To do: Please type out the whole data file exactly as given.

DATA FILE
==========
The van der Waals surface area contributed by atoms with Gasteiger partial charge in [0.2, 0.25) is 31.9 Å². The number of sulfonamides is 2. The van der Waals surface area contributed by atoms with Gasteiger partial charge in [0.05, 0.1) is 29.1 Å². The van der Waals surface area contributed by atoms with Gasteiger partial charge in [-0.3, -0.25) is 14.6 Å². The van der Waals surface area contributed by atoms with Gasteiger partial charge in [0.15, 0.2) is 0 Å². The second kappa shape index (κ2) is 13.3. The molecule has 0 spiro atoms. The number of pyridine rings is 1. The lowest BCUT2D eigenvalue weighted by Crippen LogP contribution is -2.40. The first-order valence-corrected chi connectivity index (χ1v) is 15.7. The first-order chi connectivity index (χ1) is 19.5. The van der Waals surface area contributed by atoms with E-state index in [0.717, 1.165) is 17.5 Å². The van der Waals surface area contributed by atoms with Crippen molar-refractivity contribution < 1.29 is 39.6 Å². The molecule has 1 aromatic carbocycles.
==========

The van der Waals surface area contributed by atoms with Gasteiger partial charge in [0.2, 0.25) is 31.9 Å². The number of sulfonamides is 2. The van der Waals surface area contributed by atoms with Gasteiger partial charge in [0.05, 0.1) is 29.1 Å². The van der Waals surface area contributed by atoms with Gasteiger partial charge in [-0.3, -0.25) is 14.6 Å². The van der Waals surface area contributed by atoms with Gasteiger partial charge in [0.15, 0.2) is 0 Å². The second kappa shape index (κ2) is 13.3. The molecule has 0 spiro atoms. The number of pyridine rings is 1. The lowest BCUT2D eigenvalue weighted by Crippen LogP contribution is -2.40. The first-order valence-corrected chi connectivity index (χ1v) is 15.7. The first-order chi connectivity index (χ1) is 19.5. The van der Waals surface area contributed by atoms with E-state index in [0.717, 1.165) is 17.5 Å². The van der Waals surface area contributed by atoms with Crippen molar-refractivity contribution < 1.29 is 39.6 Å². The molecule has 1 aromatic carbocycles.